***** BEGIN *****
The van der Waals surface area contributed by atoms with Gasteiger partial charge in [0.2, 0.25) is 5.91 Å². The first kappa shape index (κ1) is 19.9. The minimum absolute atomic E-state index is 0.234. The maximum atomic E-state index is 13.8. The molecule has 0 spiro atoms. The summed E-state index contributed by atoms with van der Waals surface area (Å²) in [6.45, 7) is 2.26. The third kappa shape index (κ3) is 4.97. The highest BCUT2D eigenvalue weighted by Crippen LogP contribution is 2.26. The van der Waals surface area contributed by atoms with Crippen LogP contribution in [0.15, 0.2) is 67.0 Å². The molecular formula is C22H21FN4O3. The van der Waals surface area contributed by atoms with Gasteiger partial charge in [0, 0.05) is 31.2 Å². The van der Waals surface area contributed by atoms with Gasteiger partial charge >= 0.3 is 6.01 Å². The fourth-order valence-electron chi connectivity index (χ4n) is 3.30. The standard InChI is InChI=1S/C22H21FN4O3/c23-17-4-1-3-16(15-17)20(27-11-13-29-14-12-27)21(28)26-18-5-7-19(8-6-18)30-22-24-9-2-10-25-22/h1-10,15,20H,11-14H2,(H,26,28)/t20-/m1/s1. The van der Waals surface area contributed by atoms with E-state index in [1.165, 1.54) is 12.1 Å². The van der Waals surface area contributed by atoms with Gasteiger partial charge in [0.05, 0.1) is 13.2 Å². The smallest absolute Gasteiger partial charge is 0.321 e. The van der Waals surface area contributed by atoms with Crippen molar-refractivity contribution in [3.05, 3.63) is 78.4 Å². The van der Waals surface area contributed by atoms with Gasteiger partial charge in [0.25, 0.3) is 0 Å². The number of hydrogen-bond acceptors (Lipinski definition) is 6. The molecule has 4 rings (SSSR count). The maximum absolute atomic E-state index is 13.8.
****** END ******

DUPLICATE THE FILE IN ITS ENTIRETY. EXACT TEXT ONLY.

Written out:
The van der Waals surface area contributed by atoms with Gasteiger partial charge in [0.2, 0.25) is 5.91 Å². The first kappa shape index (κ1) is 19.9. The minimum absolute atomic E-state index is 0.234. The maximum atomic E-state index is 13.8. The molecule has 0 spiro atoms. The summed E-state index contributed by atoms with van der Waals surface area (Å²) in [6.45, 7) is 2.26. The third kappa shape index (κ3) is 4.97. The highest BCUT2D eigenvalue weighted by Crippen LogP contribution is 2.26. The van der Waals surface area contributed by atoms with Crippen LogP contribution in [0.15, 0.2) is 67.0 Å². The molecular formula is C22H21FN4O3. The van der Waals surface area contributed by atoms with Gasteiger partial charge in [0, 0.05) is 31.2 Å². The van der Waals surface area contributed by atoms with Gasteiger partial charge >= 0.3 is 6.01 Å². The fourth-order valence-electron chi connectivity index (χ4n) is 3.30. The standard InChI is InChI=1S/C22H21FN4O3/c23-17-4-1-3-16(15-17)20(27-11-13-29-14-12-27)21(28)26-18-5-7-19(8-6-18)30-22-24-9-2-10-25-22/h1-10,15,20H,11-14H2,(H,26,28)/t20-/m1/s1. The van der Waals surface area contributed by atoms with E-state index in [1.165, 1.54) is 12.1 Å². The van der Waals surface area contributed by atoms with Gasteiger partial charge in [0.05, 0.1) is 13.2 Å². The smallest absolute Gasteiger partial charge is 0.321 e. The van der Waals surface area contributed by atoms with Crippen molar-refractivity contribution in [3.05, 3.63) is 78.4 Å². The van der Waals surface area contributed by atoms with Gasteiger partial charge in [0.25, 0.3) is 0 Å². The number of hydrogen-bond acceptors (Lipinski definition) is 6. The molecule has 4 rings (SSSR count). The maximum absolute atomic E-state index is 13.8.